Winston Churchill famously said, "To improve is to change; to be perfect is to change often."

If you are an advertising agency, an e-commerce space or any website that relies heavily on clicks, purchases and form completions, split-testing is not only valuable, it's crucial. If you are not constantly split-testing, you are behind the curve and paying opportunity costs, everyday.

To properly scale, however, websites must be aware of some of the most common pitfalls in a growing split-testing operation. Vulnerability is most apparent when interpreting the results of a test through some Key Performance Indicators (KPI).

The most common misinterpretations of split-testing KPI’s is the Phantom Lift, and understanding how to adjust KPI’s to make more insightful decisions will be the key factor in extracting the full value out of split-testing.

What Is Phantom Lift ...

And why does it occur?

In simplest terms, the Phantom Lift is when we run many successful split-tests and our overall results do not meet our expectations. There are three types of lifts: The Expected Lift, The Actual Lift and their difference, The Phantom Lift.

[Expected Lift] – [Actual Lift] = [Phantom Lift]

For example, suppose I use simple A/B Split-Testing with the goal to improve click-rate on a site. In this example, the KPI will be relative percentage increase. That is, if a test variation performs better than a control variation, we say the test performs "x percent" better than the control.

Let's say over the course of a year we run 100 split tests, one right after the other, with the goal of improving our meager 20 percent click-through rate. After each test, we compare the control variation to the test variation. If out test variation performed better than the control, it becomes the new control variation and we record the lift the test provided.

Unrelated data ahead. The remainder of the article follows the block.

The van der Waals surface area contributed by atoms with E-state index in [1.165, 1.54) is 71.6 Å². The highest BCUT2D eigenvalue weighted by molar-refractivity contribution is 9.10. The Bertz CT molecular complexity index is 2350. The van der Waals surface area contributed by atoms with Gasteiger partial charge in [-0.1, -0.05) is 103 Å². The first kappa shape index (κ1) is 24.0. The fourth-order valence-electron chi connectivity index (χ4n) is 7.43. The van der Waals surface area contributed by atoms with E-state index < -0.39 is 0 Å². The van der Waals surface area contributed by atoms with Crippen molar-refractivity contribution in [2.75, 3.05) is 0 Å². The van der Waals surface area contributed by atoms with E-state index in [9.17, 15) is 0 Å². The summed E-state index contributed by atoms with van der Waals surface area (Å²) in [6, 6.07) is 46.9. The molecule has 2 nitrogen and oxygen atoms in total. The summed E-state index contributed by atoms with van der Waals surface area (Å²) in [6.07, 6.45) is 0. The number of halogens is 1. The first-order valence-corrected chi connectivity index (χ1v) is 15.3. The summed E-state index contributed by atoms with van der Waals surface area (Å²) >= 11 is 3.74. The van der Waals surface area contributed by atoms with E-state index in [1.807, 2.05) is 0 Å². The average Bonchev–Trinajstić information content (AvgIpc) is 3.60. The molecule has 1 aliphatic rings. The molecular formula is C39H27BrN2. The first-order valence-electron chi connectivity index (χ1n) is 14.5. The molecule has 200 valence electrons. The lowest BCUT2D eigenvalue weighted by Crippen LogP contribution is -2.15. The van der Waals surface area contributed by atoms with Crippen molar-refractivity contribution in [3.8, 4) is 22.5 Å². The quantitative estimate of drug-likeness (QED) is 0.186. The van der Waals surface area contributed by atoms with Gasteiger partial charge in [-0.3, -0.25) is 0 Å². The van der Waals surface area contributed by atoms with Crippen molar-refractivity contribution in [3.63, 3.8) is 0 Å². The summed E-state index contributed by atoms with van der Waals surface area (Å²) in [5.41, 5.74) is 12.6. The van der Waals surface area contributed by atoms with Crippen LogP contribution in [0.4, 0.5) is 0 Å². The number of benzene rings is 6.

If not, we do nothing and proceed with the next test. At the end of this process, we find we had 50 winners, which produced an average of a 4 percent lift.

Fantastic! We should have at least a seven times better click-thru rate than we did before (1.04^40), right?

Not exactly. You will notice that a seven times better click through rate would mean our click-through rate is now 140 percent; not altogether feasible. Moreover, our click through rate after all of our testing is only 25 percent. This is an improvement, to be sure, but not nearly as large as we would have hoped.

Why the Hell Should You Care?

The example above isn’t just mathematical sleight-of-hand or an elaborate computational ruse.

The problem starts with variance in the data. Variance can be thought of as the volatility of information. The less volatility, the easier it is to learn from data and drive decision making.

What so often happens is that this volatility is grossly unaccounted for, and we let too many false positives drive decision-making.

At this point, the phrases “small sample size” and “statistical significance” tend to creep into the discourse. But a third buzzword is equally important; publication bias. While usually found in the context of academic research, its relevance to split-testing is undeniable.

In our split-testing example earlier, we cherry-picked winning tests and ignored the information losing tests provided. The results we published led us to a false conclusion, in the end.

How Do We Address It?

Choose your KPI wisely. The above method was clearly insufficient, but we can augment how we interpret our results to better protect ourselves against variance and selection bias.

Popular strategies include leveraging statistical significance, confidence intervals, and Bayesian inference. No worthwhile strategy will be entirely immune to variance or false positives, but awareness of the problem is a huge step in the right direction.

Lies, Damn Lies and Statistics?

So what is our takeaway here? That there are lies, damn lies and statistics?

More realistically, false positives, if left unnoticed compound into large disparities in expected and actual performance. Take care with your KPIs and temper expectation with well-reasoned pessimism.